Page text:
State of the Farm in Early April

We’re gradually experiencing fewer dry days as we transition to the rainy season. The dry season didn’t seem all that dry, though I do recall two 2-week periods without rain. By my count, we had 18, 15, and 12 dry days in January, February, and March, respectively. We have truly micro climates here. The farm a mile away can be different than ours.

In early March Hawaii (state) made even international news with the heavy rains, disastrous flooding, and landslides. Friends were reaching out, hoping we were OK. I remember one particular time a friend texted, and I was just hanging clothes out on the drying line. Parts of the other islands were the ones impacted, worthy of the governor issuing an emergency declaration. Kona’s dry season is when the other islands and the other side of Hawaii island have their rainy season. Our island does still have snow on its two highest volcanos, Mauna Kea and Mauna Loa, from the winter storms.

I’ve noticed that Bea (Mom) notes sunrise and sunset times by hand on her paper calendar. I’ve told her a few times that she can find that information online. But I’m becoming my mom. I’m not noting sunrise & sunset, but I am making imprecise rain notes. I can’t quantify the amount in inches. I just cannot find an online site that accurately reflects the situation on our farm.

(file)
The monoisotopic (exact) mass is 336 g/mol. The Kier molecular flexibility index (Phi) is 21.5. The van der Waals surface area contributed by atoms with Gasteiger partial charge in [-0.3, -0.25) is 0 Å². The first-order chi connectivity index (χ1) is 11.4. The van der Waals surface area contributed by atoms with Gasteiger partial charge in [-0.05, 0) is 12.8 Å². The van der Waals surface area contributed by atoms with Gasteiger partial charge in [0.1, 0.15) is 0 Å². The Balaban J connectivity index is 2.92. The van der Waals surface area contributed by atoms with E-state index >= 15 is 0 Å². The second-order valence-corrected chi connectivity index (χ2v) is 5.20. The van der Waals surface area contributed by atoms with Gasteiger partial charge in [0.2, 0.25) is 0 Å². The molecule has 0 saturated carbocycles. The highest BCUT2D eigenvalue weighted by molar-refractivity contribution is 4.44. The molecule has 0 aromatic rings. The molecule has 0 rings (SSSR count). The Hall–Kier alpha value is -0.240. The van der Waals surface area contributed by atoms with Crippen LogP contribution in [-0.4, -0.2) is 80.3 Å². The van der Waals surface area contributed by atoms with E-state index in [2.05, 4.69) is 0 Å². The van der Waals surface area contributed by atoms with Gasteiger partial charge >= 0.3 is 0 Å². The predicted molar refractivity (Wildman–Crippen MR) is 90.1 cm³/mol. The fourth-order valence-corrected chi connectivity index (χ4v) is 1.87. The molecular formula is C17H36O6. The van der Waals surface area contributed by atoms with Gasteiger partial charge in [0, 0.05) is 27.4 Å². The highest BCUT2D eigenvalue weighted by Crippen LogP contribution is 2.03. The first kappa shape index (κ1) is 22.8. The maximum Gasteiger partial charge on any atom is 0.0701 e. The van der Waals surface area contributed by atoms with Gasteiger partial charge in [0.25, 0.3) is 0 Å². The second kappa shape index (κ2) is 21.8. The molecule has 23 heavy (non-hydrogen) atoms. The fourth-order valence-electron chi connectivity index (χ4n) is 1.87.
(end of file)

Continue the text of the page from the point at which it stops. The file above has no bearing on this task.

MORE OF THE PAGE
I wonder if the fuzzier difference between the dry and rainy season has led to fuzzier blossom rounds. The blossoms usually come a few weeks after a good soaking rain. But lately we haven’t had a dry spell followed by a soaker because we haven’t had many consecutive dry days. Earlier I could detect some blossom peaks, and you only realize the peak after you’ve passed it. Now it’s hard for me to designate a particular day as the peak of a particular blossom round. I’ve noted blossom start, then a few days later designated a peak of light blossoms. But then a week later, there are another few days of blossoms and another peak of light blossoms. In any case, it is the time of year when you see blossoms on some coffee trees anywhere you go around the general Kona coffee area.

The trees that were stumped in February (foreground) are showing new growth. The trees at the top of the frame are the ones that were stumped last year.

The trees that were stumped in 2020 are producing nicely.

Because I have accumulated so many various links to share, I have to try and get them out there in case it catches you at a receptive time. I’ll close with a link to an article a friend recently sent. It’s about the author’s quest to home brew the best tasting cup. I’ve used all five methods at various times. Right now, I remain a pour over fan. FYI, there is a Search box at the bottom of this website/blog if you recall I wrote about something before and you want to get back to it (e.g., Aeropress). I use this search button a fair amount. Keep your Beas Knees buzzing.